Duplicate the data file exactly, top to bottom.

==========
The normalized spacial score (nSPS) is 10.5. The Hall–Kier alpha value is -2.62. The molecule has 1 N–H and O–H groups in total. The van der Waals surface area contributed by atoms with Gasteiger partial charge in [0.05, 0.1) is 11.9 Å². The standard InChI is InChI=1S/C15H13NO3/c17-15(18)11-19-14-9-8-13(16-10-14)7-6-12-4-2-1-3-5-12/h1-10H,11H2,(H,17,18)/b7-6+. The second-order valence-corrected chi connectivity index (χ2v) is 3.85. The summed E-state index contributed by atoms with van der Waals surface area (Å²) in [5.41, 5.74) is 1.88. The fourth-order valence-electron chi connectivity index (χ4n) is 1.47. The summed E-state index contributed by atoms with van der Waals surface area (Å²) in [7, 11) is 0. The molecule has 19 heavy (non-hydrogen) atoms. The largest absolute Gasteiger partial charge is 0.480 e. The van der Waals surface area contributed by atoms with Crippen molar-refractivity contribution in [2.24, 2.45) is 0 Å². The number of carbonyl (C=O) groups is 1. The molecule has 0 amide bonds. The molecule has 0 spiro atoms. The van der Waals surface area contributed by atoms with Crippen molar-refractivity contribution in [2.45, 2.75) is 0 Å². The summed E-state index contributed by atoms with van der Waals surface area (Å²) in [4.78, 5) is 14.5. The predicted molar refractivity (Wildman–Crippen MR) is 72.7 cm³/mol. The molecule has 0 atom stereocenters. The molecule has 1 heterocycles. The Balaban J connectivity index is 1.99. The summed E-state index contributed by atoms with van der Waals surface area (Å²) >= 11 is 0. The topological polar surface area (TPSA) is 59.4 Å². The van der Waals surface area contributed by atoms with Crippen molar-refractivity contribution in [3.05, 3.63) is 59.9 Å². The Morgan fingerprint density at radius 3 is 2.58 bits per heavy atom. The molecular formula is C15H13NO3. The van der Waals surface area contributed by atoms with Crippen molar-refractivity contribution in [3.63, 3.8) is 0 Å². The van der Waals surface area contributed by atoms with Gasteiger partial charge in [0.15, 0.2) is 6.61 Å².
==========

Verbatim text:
The normalized spacial score (nSPS) is 10.5. The Hall–Kier alpha value is -2.62. The molecule has 1 N–H and O–H groups in total. The van der Waals surface area contributed by atoms with Gasteiger partial charge in [0.05, 0.1) is 11.9 Å². The standard InChI is InChI=1S/C15H13NO3/c17-15(18)11-19-14-9-8-13(16-10-14)7-6-12-4-2-1-3-5-12/h1-10H,11H2,(H,17,18)/b7-6+. The second-order valence-corrected chi connectivity index (χ2v) is 3.85. The summed E-state index contributed by atoms with van der Waals surface area (Å²) in [5.41, 5.74) is 1.88. The fourth-order valence-electron chi connectivity index (χ4n) is 1.47. The summed E-state index contributed by atoms with van der Waals surface area (Å²) in [7, 11) is 0. The molecule has 19 heavy (non-hydrogen) atoms. The largest absolute Gasteiger partial charge is 0.480 e. The van der Waals surface area contributed by atoms with Crippen molar-refractivity contribution in [2.24, 2.45) is 0 Å². The number of carbonyl (C=O) groups is 1. The molecule has 0 amide bonds. The molecule has 0 spiro atoms. The van der Waals surface area contributed by atoms with Crippen molar-refractivity contribution in [2.45, 2.75) is 0 Å². The summed E-state index contributed by atoms with van der Waals surface area (Å²) in [4.78, 5) is 14.5. The predicted molar refractivity (Wildman–Crippen MR) is 72.7 cm³/mol. The molecule has 0 atom stereocenters. The molecule has 1 heterocycles. The Balaban J connectivity index is 1.99. The summed E-state index contributed by atoms with van der Waals surface area (Å²) >= 11 is 0. The topological polar surface area (TPSA) is 59.4 Å². The van der Waals surface area contributed by atoms with Crippen molar-refractivity contribution in [3.05, 3.63) is 59.9 Å². The Morgan fingerprint density at radius 3 is 2.58 bits per heavy atom. The molecular formula is C15H13NO3. The van der Waals surface area contributed by atoms with Crippen molar-refractivity contribution in [3.63, 3.8) is 0 Å². The van der Waals surface area contributed by atoms with Gasteiger partial charge in [0.15, 0.2) is 6.61 Å².